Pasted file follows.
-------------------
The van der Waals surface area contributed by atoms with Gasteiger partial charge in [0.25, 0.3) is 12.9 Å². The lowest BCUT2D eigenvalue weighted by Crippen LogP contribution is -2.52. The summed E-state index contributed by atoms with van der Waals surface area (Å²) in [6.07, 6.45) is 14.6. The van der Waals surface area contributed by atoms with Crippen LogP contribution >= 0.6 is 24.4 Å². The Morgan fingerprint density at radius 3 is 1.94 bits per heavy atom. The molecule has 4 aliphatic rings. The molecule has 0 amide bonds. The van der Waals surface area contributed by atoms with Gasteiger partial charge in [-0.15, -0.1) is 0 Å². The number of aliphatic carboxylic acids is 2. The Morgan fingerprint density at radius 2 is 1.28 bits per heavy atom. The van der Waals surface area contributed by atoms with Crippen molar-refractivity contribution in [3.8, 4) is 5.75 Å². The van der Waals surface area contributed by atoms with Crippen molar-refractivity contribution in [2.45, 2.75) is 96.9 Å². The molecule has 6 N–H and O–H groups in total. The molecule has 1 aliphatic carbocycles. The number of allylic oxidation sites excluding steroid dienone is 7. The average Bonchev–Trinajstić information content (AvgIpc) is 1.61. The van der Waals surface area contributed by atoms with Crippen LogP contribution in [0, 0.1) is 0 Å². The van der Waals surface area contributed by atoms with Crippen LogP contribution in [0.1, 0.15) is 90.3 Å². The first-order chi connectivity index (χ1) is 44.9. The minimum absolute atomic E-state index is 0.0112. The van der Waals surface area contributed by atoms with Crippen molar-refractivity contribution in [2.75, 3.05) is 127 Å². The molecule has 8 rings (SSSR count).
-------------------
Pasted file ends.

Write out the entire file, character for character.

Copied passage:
The van der Waals surface area contributed by atoms with Gasteiger partial charge in [0.25, 0.3) is 12.9 Å². The lowest BCUT2D eigenvalue weighted by Crippen LogP contribution is -2.52. The summed E-state index contributed by atoms with van der Waals surface area (Å²) in [6.07, 6.45) is 14.6. The van der Waals surface area contributed by atoms with Crippen LogP contribution >= 0.6 is 24.4 Å². The Morgan fingerprint density at radius 3 is 1.94 bits per heavy atom. The molecule has 4 aliphatic rings. The molecule has 0 amide bonds. The van der Waals surface area contributed by atoms with Gasteiger partial charge in [-0.15, -0.1) is 0 Å². The number of aliphatic carboxylic acids is 2. The Morgan fingerprint density at radius 2 is 1.28 bits per heavy atom. The van der Waals surface area contributed by atoms with Crippen molar-refractivity contribution in [3.8, 4) is 5.75 Å². The van der Waals surface area contributed by atoms with Crippen molar-refractivity contribution in [2.45, 2.75) is 96.9 Å². The molecule has 6 N–H and O–H groups in total. The molecule has 1 aliphatic carbocycles. The number of allylic oxidation sites excluding steroid dienone is 7. The average Bonchev–Trinajstić information content (AvgIpc) is 1.61. The van der Waals surface area contributed by atoms with Crippen LogP contribution in [0, 0.1) is 0 Å². The van der Waals surface area contributed by atoms with Crippen LogP contribution in [0.1, 0.15) is 90.3 Å². The first-order chi connectivity index (χ1) is 44.9. The minimum absolute atomic E-state index is 0.0112. The van der Waals surface area contributed by atoms with Crippen molar-refractivity contribution in [2.75, 3.05) is 127 Å². The molecule has 8 rings (SSSR count).